The vital organ dissection provided another rare view into the compact and complex relationship that exists between many of the major organs. Some specimens brought out the symmetry of our body. This exhibit, one of a kind, again illustrates that your body is a unique and wonderful piece of art work and an engineering marvel. Quite different from the dissection of a shriveled nameless cadaver I did during the first year of my medical school!

At the exit, there is a little note on the wall, which is quite revealing:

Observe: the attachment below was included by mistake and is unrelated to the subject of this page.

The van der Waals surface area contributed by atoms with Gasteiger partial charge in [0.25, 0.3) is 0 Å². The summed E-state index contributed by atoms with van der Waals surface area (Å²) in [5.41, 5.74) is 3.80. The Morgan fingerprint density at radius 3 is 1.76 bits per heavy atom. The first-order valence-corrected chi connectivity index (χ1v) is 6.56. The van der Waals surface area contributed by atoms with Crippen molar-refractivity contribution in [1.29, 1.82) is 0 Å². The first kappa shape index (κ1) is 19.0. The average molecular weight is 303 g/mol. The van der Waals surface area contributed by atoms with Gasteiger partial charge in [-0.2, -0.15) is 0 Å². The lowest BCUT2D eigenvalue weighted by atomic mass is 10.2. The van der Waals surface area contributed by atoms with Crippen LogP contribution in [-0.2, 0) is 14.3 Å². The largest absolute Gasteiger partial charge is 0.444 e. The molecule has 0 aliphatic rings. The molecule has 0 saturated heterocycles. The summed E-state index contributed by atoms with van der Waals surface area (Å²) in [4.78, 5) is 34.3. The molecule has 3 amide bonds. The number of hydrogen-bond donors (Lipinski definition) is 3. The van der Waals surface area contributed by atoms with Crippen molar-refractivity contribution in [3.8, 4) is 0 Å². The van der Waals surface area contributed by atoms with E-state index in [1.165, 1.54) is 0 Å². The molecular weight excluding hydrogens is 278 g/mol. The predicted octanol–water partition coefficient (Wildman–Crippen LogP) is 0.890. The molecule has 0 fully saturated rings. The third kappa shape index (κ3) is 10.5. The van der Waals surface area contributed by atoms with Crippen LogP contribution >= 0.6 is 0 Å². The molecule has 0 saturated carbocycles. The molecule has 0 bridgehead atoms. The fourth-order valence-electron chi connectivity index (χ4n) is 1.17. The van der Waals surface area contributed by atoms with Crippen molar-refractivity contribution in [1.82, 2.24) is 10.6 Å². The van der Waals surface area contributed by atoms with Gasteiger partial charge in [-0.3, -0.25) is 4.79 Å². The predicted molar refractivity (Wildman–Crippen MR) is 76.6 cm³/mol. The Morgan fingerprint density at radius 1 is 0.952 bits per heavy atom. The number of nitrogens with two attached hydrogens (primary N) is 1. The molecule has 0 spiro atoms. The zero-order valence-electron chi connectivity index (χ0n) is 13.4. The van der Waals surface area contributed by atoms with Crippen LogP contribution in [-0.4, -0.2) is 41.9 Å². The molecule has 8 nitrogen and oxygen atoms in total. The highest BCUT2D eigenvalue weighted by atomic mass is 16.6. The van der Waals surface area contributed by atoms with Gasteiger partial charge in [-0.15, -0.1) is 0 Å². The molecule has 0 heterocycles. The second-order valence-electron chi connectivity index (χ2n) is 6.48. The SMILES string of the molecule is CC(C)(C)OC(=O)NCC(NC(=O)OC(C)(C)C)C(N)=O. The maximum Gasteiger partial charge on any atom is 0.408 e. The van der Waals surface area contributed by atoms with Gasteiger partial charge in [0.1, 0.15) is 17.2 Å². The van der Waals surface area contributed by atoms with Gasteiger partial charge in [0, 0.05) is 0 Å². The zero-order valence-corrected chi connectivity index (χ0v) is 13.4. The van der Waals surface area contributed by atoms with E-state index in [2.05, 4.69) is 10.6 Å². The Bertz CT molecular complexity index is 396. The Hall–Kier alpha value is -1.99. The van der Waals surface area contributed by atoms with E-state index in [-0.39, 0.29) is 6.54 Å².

“In this fast- paced world we have very little time for reflection on ourselves. When an illness is severe and our mortality comes into question, we take time to stop and ponder. But once cured, we are off again, not interested in the extraordinary and complicated human beings that we are. Our bodies are indeed more complex and wondrous than all of the computers and gadgetry that surround us today. They function, survive, destroy and revive. Take the knowledge gained from this exhibit, expand your horizons and become an informed participant in your own health care.”

How true!

Acknowledgment: Reprinted from Hernando Today.

Cardiologist Dr. M. P. Ravindra Nathan lives in Brooksville.